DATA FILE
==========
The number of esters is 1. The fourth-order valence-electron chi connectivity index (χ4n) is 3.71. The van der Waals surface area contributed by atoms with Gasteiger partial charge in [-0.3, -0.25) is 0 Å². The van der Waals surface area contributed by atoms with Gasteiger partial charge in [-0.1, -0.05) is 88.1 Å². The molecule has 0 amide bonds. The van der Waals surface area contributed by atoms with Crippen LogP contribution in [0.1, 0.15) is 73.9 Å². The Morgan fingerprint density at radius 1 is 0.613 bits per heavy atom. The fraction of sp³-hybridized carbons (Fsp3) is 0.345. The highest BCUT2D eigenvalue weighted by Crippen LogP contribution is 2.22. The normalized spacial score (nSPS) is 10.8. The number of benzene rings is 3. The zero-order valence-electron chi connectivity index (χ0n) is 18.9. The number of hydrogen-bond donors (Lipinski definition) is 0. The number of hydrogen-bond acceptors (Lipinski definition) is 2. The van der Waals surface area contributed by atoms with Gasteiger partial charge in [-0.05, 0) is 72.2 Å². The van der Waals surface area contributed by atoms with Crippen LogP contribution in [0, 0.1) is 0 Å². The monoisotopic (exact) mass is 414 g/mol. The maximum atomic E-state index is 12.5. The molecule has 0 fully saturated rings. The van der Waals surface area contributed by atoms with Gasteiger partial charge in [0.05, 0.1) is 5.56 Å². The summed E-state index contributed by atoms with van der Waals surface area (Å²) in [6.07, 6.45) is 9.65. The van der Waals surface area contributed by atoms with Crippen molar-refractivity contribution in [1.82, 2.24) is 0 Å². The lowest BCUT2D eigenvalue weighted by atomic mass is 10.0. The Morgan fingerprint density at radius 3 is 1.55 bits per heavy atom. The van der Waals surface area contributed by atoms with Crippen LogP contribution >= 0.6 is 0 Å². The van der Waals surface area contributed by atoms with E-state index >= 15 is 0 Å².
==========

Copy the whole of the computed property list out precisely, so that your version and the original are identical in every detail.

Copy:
The number of esters is 1. The fourth-order valence-electron chi connectivity index (χ4n) is 3.71. The van der Waals surface area contributed by atoms with Gasteiger partial charge in [-0.3, -0.25) is 0 Å². The van der Waals surface area contributed by atoms with Gasteiger partial charge in [-0.1, -0.05) is 88.1 Å². The molecule has 0 amide bonds. The van der Waals surface area contributed by atoms with Crippen LogP contribution in [0.1, 0.15) is 73.9 Å². The Morgan fingerprint density at radius 1 is 0.613 bits per heavy atom. The fraction of sp³-hybridized carbons (Fsp3) is 0.345. The highest BCUT2D eigenvalue weighted by Crippen LogP contribution is 2.22. The normalized spacial score (nSPS) is 10.8. The number of benzene rings is 3. The zero-order valence-electron chi connectivity index (χ0n) is 18.9. The number of hydrogen-bond donors (Lipinski definition) is 0. The number of hydrogen-bond acceptors (Lipinski definition) is 2. The van der Waals surface area contributed by atoms with Gasteiger partial charge in [-0.05, 0) is 72.2 Å². The van der Waals surface area contributed by atoms with Crippen LogP contribution in [0, 0.1) is 0 Å². The monoisotopic (exact) mass is 414 g/mol. The maximum atomic E-state index is 12.5. The molecule has 0 fully saturated rings. The van der Waals surface area contributed by atoms with Gasteiger partial charge in [0.05, 0.1) is 5.56 Å². The summed E-state index contributed by atoms with van der Waals surface area (Å²) in [6.07, 6.45) is 9.65. The van der Waals surface area contributed by atoms with Crippen molar-refractivity contribution in [1.82, 2.24) is 0 Å². The lowest BCUT2D eigenvalue weighted by atomic mass is 10.0. The Morgan fingerprint density at radius 3 is 1.55 bits per heavy atom. The van der Waals surface area contributed by atoms with Crippen LogP contribution >= 0.6 is 0 Å². The van der Waals surface area contributed by atoms with E-state index >= 15 is 0 Å².